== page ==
Introducing Arab American Heritage Month

On March 31, 2023, President Joe Biden proclaimed April as National Arab American Heritage Month, recognizing that the “achievements of Arab Americans are reflected in the arts and sciences; in businesses and faith communities; in classrooms and hospitals; and in police stations, firehouses, and every branch of the military.”1  To some, the recognition of a community of over 3.7 million is long overdue, given the long-term exposure to prejudice and bigotry stemming from ignorance and encouraged by pop culture and media.2  President Biden’s proclamation is monumental as the first time in U.S. history that a president has formally recognized and honored the Arab American community.

For National Arab American Heritage Month, NWOCC celebrates Congresswoman Rashida Tlaib, a first-generation Palestinian American spearheading the resolution to recognize April as National Arab American Heritage Month.

Congresswoman Tlaib’s story as an irrepressible first-generation American is inspirational and may be familiar to other first-generation Americans. While helping to raise her siblings and navigating the language barrier for her family in Detroit, Congresswoman Tlaib pursued higher education relentlessly, culminating in a Juris Doctor from Cooley Law School.3 

Never forgetting her roots or community, Congresswoman Tlaib became the first Muslim woman elected to Michigan’s State Legislature in 2008, followed by an admirable career as a nonprofit attorney providing free legal representation for workers.4  In 2019, Congresswoman Tlaib was elected to serve as the U.S. Representative for Michigan’s then-13th congressional district, becoming the first woman of Palestinian descent and one of the first two Muslim women in Congress.5  She is one of the four original members of “The Squad,” an informal group of young, womxn of color lawmakers within the U.S. House of Representatives known for their progressive stance in policy and representation of a younger generation’s political voice.6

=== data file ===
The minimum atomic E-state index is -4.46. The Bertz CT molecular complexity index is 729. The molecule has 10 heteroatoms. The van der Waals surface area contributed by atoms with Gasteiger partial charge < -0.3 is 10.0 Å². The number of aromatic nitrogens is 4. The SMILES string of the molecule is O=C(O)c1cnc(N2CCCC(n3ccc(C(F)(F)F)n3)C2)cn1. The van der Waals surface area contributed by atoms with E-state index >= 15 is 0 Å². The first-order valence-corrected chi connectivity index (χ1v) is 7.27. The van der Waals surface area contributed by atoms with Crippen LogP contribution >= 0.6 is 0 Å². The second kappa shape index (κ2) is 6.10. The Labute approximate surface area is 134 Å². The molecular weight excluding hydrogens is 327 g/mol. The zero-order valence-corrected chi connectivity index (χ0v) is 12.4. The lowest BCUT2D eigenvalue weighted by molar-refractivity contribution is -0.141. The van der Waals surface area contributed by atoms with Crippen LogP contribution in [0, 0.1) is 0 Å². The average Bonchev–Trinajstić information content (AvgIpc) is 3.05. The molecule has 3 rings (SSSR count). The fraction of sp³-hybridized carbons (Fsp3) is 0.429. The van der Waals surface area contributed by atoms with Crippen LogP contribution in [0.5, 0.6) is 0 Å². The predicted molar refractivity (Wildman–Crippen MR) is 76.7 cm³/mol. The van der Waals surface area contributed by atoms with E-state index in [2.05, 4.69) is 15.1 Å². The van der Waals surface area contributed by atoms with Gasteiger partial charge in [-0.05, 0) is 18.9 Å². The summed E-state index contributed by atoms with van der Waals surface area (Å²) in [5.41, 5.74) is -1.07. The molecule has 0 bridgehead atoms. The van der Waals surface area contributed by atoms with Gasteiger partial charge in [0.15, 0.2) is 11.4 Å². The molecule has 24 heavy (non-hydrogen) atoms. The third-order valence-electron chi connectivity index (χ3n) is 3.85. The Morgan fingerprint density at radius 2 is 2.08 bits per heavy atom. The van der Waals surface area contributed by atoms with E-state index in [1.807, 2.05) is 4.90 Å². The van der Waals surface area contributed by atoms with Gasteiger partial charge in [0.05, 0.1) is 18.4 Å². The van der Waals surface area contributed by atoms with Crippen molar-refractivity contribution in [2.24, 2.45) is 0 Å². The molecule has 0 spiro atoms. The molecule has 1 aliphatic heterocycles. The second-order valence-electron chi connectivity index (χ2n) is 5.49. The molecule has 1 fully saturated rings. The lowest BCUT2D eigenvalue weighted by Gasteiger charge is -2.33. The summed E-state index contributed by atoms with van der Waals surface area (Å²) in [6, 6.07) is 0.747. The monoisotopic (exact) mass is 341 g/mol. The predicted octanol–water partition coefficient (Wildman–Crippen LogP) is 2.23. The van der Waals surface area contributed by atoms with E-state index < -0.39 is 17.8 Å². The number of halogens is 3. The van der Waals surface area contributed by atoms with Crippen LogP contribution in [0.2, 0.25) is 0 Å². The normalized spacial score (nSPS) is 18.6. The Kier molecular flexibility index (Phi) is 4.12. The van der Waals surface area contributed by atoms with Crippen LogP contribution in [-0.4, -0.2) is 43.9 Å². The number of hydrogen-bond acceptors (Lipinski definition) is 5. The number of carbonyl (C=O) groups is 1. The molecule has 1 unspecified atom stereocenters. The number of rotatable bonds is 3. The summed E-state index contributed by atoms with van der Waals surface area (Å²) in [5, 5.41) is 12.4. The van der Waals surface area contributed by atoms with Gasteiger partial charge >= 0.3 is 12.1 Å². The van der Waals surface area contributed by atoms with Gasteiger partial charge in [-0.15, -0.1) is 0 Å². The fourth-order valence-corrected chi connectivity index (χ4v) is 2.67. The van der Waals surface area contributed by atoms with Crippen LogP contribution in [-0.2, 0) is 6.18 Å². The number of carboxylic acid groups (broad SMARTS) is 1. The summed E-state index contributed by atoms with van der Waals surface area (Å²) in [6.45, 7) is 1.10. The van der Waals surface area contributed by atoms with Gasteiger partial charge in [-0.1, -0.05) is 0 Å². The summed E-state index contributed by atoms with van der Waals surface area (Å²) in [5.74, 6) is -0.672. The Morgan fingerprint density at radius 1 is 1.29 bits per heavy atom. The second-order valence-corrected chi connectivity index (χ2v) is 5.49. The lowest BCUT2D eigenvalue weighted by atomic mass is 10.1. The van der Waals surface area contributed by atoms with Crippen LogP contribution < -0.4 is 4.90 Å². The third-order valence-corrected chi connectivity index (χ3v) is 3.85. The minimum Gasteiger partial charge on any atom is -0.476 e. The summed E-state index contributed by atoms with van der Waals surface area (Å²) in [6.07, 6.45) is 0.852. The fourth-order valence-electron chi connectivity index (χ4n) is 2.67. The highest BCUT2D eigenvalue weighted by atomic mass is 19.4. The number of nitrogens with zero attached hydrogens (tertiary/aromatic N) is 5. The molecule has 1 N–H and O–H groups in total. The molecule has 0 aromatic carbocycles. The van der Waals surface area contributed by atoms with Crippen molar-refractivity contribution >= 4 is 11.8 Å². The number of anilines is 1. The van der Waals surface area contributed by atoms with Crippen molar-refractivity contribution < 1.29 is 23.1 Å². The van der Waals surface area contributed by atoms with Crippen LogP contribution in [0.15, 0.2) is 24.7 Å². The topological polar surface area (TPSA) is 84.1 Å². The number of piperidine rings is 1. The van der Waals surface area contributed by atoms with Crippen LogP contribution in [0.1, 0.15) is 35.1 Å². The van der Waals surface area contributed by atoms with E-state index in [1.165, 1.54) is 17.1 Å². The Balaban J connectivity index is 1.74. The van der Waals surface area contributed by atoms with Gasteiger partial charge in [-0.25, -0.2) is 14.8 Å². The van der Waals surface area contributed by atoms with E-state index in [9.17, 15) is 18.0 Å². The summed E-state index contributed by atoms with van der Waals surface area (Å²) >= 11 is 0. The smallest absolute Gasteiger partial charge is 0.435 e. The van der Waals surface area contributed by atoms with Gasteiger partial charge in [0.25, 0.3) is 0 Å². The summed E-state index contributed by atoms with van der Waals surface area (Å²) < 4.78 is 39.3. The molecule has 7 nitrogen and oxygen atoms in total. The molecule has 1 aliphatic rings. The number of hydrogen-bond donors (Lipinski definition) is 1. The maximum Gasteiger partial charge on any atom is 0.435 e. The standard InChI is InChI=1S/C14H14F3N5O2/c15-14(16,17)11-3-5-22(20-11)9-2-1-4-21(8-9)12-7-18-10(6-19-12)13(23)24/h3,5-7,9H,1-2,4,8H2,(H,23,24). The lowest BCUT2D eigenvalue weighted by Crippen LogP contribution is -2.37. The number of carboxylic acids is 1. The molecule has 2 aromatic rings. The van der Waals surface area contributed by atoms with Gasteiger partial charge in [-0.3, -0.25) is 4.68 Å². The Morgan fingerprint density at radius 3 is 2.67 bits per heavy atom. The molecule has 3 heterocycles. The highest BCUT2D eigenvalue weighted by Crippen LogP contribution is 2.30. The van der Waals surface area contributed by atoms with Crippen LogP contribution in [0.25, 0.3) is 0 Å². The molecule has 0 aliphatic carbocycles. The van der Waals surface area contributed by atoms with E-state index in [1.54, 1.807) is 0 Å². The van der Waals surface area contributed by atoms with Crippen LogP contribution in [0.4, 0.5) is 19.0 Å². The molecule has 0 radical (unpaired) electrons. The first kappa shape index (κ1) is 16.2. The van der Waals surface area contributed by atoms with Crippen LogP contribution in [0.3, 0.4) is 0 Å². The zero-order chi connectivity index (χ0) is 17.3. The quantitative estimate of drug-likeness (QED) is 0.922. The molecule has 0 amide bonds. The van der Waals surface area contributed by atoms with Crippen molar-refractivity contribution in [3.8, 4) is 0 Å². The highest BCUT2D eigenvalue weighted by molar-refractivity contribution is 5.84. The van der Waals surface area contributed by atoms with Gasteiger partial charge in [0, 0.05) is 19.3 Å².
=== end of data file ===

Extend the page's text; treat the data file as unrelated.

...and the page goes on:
Now, along with her colleague Congresswoman Debbie Dingell, Congresswoman Tlaib champions “House Resolution 297 – Expressing support for the recognition of April as National Arab American Heritage Month (NAAHM) and celebrating the heritage and culture of Arab Americans in the United States.”7  Congresswoman Tlaib introduced the bill on April 13, 2023, detailing a brief, yet powerful summary of Arab American history from as far back as 1527 to present.8

Resolved by the Senate and House of Representatives of the United States of America in Congress assembled, That Congress—

(1) supports the designation of the month of April of each year as National Arab American Heritage Month;

(2) esteems the integral role of Arab Americans in the economy, culture, and identity of the United States; and

(3) urges the people of the United States to serve National Arab American Heritage Month with appropriate programs and activities that recognize and celebrate the unique contributions of Arab Americans.9

By: Megan Lee

Vice President & COO


  1.  Office of the Federal Register, National Archives and Records Administration, Proclamation 10539-Arab American Heritage Month, 2023, govinfo, (March 31, 2023),

  2.  National Arab American Demographics, Arab American Institute,, (last visited, Apr. 16, 2023).

  3.  AAHM Spotlight Rashida Tlaib, Office of Global Michigan, (last visited Apr. 16, 2023.) 

  4. Id.
  5.  Herndon, Astead W., Rashida Tlaib, with Primary Win, Is Poised to Become First Muslim Woman in Congress, The New York Times, Aug. 8, 2018,

  6.  Sullivan, Kate., Here Are the 4 Congresswomen Known as ‘the Squad’ Targeted by Trump’s Racist Tweets, CNN, July 15, 2019,

  7.  Text – H.Res.297 – 118th Congress (2023-2024): Expressing support for the recognition of April as National Arab American Heritage Month (NAAHM) and celebrating the heritage and culture of Arab Americans in the United States, H.Res.297, 118th Cong. (2023),

  8. Id.
  9. Id.

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